New York Times Poetry Profiles: Alice James Books
In the latest installment of New York Times Poetry Profiles, Dana Jennings interviews Carey Salerno, executive director of Alice James Books. The press was founded in 1973 by seven poets who sought to "establish a press that 'gave women writers a chance,' especially female poets who found their work to be rejected when they were not 'writing like a man.”
A few interview highlights, here:
When you’re reading a manuscript submission, what are you looking for in the poems?
Simply, something compelling. Something with heart and connection. I’ve read many manuscripts that feel like the poet is just going through the motions, or perhaps figured out how to write a poem one way and there are 50 poems clipped together that are doing the same thing. I want discovery, adventure, heart, investment and skill. Also, I don’t just want strangeness or experimentation. There should be purpose. We want to be wowed, yes, but I can’t be wowed without the reassurance that there exists something purposeful and directional in a body of work.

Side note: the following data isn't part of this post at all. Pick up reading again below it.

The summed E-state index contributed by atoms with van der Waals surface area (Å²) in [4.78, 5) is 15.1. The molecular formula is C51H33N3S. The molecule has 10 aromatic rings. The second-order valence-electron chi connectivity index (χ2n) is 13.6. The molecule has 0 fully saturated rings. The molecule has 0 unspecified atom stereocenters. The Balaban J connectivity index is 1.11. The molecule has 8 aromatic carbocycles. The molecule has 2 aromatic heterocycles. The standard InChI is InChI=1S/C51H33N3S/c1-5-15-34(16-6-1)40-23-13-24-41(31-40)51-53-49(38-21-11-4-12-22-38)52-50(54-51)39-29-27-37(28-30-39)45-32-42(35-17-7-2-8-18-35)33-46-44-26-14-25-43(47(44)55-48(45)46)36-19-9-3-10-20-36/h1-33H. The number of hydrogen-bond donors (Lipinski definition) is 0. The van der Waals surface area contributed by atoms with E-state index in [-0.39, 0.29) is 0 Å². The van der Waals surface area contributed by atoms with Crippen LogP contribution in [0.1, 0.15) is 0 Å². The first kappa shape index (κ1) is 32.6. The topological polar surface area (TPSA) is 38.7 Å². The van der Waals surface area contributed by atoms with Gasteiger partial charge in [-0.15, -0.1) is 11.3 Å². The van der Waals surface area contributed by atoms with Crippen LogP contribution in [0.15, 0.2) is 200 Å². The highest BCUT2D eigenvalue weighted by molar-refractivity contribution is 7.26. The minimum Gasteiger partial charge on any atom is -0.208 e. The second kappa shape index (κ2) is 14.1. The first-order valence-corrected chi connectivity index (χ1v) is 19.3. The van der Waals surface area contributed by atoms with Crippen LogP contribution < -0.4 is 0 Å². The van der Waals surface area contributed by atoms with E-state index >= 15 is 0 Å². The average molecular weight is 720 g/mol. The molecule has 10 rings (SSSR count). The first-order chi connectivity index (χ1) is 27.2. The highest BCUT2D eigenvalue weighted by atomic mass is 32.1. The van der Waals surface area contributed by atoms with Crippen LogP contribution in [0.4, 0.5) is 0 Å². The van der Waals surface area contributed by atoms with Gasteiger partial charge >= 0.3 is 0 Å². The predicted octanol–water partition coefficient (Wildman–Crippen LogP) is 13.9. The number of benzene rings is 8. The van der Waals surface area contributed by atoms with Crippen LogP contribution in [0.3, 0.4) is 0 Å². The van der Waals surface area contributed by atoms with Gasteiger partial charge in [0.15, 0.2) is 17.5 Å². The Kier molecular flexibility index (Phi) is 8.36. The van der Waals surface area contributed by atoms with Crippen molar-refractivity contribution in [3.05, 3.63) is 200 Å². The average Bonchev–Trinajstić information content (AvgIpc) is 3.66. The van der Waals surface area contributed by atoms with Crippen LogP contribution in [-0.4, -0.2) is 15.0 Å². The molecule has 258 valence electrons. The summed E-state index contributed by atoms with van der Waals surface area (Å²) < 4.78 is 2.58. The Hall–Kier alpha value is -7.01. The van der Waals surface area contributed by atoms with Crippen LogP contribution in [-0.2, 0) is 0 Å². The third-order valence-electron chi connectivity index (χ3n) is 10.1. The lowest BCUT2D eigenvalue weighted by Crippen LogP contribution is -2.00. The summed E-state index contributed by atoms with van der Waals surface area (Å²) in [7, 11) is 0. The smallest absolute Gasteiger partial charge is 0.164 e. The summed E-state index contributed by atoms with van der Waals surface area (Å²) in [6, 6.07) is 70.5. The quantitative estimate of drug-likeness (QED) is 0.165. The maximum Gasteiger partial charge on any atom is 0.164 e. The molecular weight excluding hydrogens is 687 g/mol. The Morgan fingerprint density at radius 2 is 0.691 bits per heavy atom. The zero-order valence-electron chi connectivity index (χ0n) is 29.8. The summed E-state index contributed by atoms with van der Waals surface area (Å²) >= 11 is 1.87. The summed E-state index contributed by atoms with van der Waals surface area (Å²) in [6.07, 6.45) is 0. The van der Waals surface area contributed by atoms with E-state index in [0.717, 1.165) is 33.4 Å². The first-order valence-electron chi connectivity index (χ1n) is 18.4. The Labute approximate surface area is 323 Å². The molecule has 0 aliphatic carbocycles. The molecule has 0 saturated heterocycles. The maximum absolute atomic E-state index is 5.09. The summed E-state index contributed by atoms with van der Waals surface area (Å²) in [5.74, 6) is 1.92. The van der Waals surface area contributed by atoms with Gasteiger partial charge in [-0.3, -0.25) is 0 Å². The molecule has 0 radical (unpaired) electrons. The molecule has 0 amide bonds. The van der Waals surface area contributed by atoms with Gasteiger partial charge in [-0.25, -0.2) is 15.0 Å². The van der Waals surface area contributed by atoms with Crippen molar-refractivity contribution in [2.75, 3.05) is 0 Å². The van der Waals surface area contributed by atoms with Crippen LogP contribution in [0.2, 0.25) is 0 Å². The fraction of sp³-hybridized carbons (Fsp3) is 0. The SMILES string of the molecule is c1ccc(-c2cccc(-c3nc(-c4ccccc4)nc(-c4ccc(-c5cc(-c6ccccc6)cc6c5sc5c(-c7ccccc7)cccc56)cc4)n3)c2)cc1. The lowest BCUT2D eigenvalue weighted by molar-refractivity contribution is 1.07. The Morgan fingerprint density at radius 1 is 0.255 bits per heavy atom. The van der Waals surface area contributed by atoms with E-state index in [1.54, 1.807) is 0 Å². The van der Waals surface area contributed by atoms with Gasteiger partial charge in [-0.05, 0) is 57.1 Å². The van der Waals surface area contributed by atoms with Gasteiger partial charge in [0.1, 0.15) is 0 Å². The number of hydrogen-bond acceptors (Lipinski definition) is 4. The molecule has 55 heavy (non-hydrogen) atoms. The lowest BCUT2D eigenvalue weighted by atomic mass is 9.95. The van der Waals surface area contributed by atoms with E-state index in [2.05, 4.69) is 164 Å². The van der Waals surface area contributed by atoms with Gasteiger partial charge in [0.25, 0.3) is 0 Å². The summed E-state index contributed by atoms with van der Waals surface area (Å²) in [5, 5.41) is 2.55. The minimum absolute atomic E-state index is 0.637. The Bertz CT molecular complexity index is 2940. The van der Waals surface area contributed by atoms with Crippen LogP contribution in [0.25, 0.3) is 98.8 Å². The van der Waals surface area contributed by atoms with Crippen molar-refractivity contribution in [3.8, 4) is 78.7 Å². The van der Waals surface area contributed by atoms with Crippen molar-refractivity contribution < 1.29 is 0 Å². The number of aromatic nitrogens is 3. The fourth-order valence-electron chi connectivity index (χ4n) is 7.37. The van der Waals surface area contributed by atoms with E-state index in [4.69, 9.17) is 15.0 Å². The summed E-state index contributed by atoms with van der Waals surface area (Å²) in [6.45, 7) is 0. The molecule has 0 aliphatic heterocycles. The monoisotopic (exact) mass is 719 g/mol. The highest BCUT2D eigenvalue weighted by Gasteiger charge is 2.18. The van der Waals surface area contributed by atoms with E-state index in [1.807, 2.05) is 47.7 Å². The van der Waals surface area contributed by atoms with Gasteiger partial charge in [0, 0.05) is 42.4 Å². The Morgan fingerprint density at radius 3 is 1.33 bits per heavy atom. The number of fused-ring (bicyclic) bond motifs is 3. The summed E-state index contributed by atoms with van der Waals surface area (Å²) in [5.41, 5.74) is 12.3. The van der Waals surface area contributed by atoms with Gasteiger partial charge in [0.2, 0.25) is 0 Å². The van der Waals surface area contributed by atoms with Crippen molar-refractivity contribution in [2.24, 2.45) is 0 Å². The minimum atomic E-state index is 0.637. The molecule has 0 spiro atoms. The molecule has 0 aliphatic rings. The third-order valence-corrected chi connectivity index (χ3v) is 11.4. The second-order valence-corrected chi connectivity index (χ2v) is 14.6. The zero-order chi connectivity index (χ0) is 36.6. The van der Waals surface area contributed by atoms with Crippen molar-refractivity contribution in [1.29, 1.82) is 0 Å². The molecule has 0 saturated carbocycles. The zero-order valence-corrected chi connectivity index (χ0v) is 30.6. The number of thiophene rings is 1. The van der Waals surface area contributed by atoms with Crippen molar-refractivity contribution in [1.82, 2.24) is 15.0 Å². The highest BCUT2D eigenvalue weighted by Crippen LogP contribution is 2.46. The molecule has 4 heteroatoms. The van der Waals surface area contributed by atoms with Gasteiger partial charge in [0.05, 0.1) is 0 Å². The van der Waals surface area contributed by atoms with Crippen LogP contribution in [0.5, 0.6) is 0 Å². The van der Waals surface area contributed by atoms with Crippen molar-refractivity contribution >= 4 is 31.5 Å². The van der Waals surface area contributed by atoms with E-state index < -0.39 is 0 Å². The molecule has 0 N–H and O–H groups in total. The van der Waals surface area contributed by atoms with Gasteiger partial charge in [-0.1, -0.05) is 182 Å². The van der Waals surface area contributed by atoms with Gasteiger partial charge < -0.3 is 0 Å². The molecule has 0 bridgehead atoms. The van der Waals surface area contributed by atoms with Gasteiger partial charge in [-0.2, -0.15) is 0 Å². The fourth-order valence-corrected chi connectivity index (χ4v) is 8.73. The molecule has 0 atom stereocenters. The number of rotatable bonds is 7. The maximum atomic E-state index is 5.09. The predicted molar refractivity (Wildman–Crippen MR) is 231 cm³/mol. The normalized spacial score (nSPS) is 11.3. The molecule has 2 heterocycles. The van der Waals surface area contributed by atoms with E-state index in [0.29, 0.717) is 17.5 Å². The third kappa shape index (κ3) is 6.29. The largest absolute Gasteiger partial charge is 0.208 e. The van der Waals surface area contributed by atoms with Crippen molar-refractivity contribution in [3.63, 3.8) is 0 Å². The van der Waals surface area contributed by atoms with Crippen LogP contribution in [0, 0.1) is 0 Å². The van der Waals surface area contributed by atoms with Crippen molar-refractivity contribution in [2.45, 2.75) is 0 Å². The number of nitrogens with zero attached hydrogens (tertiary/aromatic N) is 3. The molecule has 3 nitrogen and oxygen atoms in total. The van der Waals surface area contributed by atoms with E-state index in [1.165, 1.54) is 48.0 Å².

Why Publish Poetry?
Poetry is the oldest established form for the written word, and it is a necessary embodiment of language, a vehicle by which we are able to express and explore even the most complex concepts and emotions. Poetry is a mode of expansion and play, a mode of questioning and affirming. It allows for discovery and meditation. The quiet and most intimate act of holding and reading a collection of poems — especially these days when our brains are overworked and we are inundated with noise — should be protected and kept sacred.
Read more at New York Times.